67 Id.
68 After amendment, section 981(a)(1)(C) reads in pertinent part, “. . . the following property
is subject to forfeiture to the United States . . . (C) Any property, real or personal, which

a construction. At minimum, however, the amendment seems to bring civil forfeiture
to a wide variety of federal crimes with respect to which civil forfeiture would have
been possible heretofore in the absence of a related money laundering violation.69

68 (...continued)
constitutes or is derived from proceeds traceable to . . . any offense constituting ‘specified
unlawfully activity’ (as defined in section 1956(c)(7) of this title), or a conspiracy to commit
such offense.” Section 1956(c)(7) defines “specified unlawful activity” to mean, among other
things, “any act or activity constituting an offense listed in section 1961(1) of this title.”
Section 1961(1) offenses include “any act or threat involving murder, kidnapping, gambling,
arson, robbery, bribery, extortion, dealing in obscene matter, or dealing in a controlled
substance or listed chemical (as defined in section 102 of the Controlled Substances Act),
which is chargeable under State law and punishable by imprisonment for more than one year,”

18 U.S.C. 1961(1)(A).

69 The list includes: 18 U.S.C. section 32 (relating to the destruction of aircraft), section 37
(relating to violence at international airports), section 115 (relating to influencing, impeding,
or retaliating against a Federal official by threatening or injuring a family member), section
152 (relating to concealment of assets; false oaths and claims; bribery), section 215 (relating
to commissions or gifts for procuring loans), section 224 (relating to sports bribery), section
351 (relating to congressional or Cabinet officer assassination), any of section 503 (relating
to certain counterfeiting offenses), section 513 (relating to securities of States and private
entities), section 549 (relating to removing goods from Customs custody), section 659
(relating to theft from interstate shipment) if the act indictable under section 659 is felonious,
section 664 (relating to embezzlement from pension and welfare funds), section 831 (relating
to prohibited transactions involving nuclear materials), section 875 (relating to interstate
communications), sections 891-894 (relating to extortionate credit transactions), section 956
(relating to conspiracy to kill, kidnap, maim, or injure certain property in a foreign country),
section 1084 (relating to the transmission of gambling information), section 1111 (relating to
murder within the special maritime and territorial jurisdiction of the United States), section
1114 (relating to murder of federal officers and employees), section 1116 (relating to murder
of foreign officials, official guests, or internationally protected persons), section 1201 (relating
to kidnapping), section 1203 (relating to hostage taking), section 1341 (relating to mail fraud
not involving a financial institution), section 1343 (relating to wire fraud not involving a
financial institution), section 1361 (relating to willful injury of Government property), section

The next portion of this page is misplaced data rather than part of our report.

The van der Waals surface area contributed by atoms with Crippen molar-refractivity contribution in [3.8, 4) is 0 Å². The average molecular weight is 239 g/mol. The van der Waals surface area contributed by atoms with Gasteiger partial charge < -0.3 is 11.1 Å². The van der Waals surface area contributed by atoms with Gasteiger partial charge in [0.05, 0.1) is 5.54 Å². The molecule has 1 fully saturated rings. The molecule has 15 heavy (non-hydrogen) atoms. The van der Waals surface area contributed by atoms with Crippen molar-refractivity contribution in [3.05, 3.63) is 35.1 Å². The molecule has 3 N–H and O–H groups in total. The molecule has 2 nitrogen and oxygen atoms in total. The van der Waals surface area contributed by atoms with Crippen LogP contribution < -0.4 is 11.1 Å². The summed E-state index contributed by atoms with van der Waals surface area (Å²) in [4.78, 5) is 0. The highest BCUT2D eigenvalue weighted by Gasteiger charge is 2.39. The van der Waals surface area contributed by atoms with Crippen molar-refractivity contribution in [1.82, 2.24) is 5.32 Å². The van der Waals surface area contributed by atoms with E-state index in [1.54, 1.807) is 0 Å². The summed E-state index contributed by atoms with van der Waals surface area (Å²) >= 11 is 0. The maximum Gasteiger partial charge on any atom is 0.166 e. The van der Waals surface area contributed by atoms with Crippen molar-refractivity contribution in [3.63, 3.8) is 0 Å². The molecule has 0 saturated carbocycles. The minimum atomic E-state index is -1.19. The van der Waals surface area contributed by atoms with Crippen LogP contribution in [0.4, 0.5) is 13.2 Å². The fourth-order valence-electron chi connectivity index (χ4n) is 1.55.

1363 (relating to destruction of property within the special maritime and territorial
jurisdiction), section 1425 (relating to the procurement of citizenship or nationalization
unlawfully), section 1426 (relating to the reproduction of naturalization or citizenship papers),
section 1427 (relating to the sale of naturalization or citizenship papers), sections 1461-1465
(relating to obscene matter although criminal forfeiture is possible under existing law, 18
U.S.C. 1467), section 1503 (relating to obstruction of justice), section 1510 (relating to
obstruction of criminal investigations), section 1511 (relating to the obstruction of State or
local law enforcement), section 1512 (relating to tampering with a witness, victim, or an
informant), section 1513 (relating to retaliating against a witness, victim, or an informant),
section 1542 (relating to false statement in application and use of passport), section 1543
(relating to forgery or false use of passport), section 1544 (relating to misuse of passport),
section 1546 (relating to fraud and misuse of visas, permits, and other documents), sections
1581-1588) relating to peonage and slavery), section 1708 (theft from the mail), section 1751
(relating to Presidential assassination), section 1951 (relating to interference with commerce,
robbery, or extortion), section 1952 (relating to racketeering), section 1953 (relating to
interstate transportation of wagering paraphernalia), section 1954 (relating to unlawful
welfare fund payments), section 1956 (relating to the laundering of monetary instruments),

The changes make it clear that forfeitable proceeds are not limited to the profits
of the crime.
Section 21. Effective Date
Except for the immediately effective fugitive disentitlement provisions of 28
U.S.C. 2466, the Act applies to any forfeiture proceeding commenced on or after the
date that is 120 days after the enactment.70

69 (...continued)
section 1957 (relating to engaging in monetary transactions in property derived from specified
unlawful activity), section 1958 (relating to use of interstate commerce facilities in the
commission of murder-for-hire), section 2280 (relating to violence against maritime
navigation), section 2281 (relating to violence against maritime fixed platforms), sections
2314 and 2315 (relating to interstate transportation of stolen property), section 2332 (relating
to terrorist acts abroad against United States nationals), section 2332a (relating to use of
weapons of mass destruction), section 2332b (relating to international terrorist acts
transcending national boundaries), or section 2339A (relating to providing material support
to terrorists); 29 U.S.C. section 186 (dealing with restrictions on payments and loans to labor
organizations) or section 501(c) relating to embezzlement from union funds).
70 114 Stat 225.